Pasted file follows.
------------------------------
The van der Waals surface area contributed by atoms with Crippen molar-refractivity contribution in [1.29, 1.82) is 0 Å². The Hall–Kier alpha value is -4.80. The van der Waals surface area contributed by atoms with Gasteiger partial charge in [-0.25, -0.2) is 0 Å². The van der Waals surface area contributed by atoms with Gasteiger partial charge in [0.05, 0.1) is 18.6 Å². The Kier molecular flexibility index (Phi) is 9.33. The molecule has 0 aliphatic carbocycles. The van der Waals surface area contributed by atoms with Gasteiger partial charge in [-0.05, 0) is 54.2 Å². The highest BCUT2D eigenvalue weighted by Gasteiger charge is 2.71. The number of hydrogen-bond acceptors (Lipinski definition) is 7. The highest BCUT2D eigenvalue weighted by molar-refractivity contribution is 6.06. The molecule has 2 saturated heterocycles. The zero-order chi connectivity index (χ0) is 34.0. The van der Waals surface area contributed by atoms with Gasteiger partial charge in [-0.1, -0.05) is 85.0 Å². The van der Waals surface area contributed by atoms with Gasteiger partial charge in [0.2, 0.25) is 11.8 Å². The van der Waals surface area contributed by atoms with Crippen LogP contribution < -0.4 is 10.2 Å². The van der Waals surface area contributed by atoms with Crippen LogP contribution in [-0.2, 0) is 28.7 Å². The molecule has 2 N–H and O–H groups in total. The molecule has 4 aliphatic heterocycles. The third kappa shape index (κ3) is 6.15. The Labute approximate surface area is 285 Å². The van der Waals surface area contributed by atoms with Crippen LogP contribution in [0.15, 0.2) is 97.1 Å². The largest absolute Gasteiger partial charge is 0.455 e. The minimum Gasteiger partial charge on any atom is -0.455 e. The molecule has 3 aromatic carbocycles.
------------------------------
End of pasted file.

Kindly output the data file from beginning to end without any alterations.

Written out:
The van der Waals surface area contributed by atoms with Crippen molar-refractivity contribution in [1.29, 1.82) is 0 Å². The Hall–Kier alpha value is -4.80. The van der Waals surface area contributed by atoms with Gasteiger partial charge in [-0.25, -0.2) is 0 Å². The van der Waals surface area contributed by atoms with Gasteiger partial charge in [0.05, 0.1) is 18.6 Å². The Kier molecular flexibility index (Phi) is 9.33. The molecule has 0 aliphatic carbocycles. The van der Waals surface area contributed by atoms with Gasteiger partial charge in [-0.05, 0) is 54.2 Å². The highest BCUT2D eigenvalue weighted by Gasteiger charge is 2.71. The number of hydrogen-bond acceptors (Lipinski definition) is 7. The highest BCUT2D eigenvalue weighted by molar-refractivity contribution is 6.06. The molecule has 2 saturated heterocycles. The zero-order chi connectivity index (χ0) is 34.0. The van der Waals surface area contributed by atoms with Gasteiger partial charge in [-0.1, -0.05) is 85.0 Å². The van der Waals surface area contributed by atoms with Gasteiger partial charge in [0.2, 0.25) is 11.8 Å². The van der Waals surface area contributed by atoms with Crippen LogP contribution < -0.4 is 10.2 Å². The van der Waals surface area contributed by atoms with Crippen LogP contribution in [-0.2, 0) is 28.7 Å². The molecule has 2 N–H and O–H groups in total. The molecule has 4 aliphatic heterocycles. The third kappa shape index (κ3) is 6.15. The Labute approximate surface area is 285 Å². The van der Waals surface area contributed by atoms with Crippen LogP contribution in [0.15, 0.2) is 97.1 Å². The largest absolute Gasteiger partial charge is 0.455 e. The minimum Gasteiger partial charge on any atom is -0.455 e. The molecule has 3 aromatic carbocycles.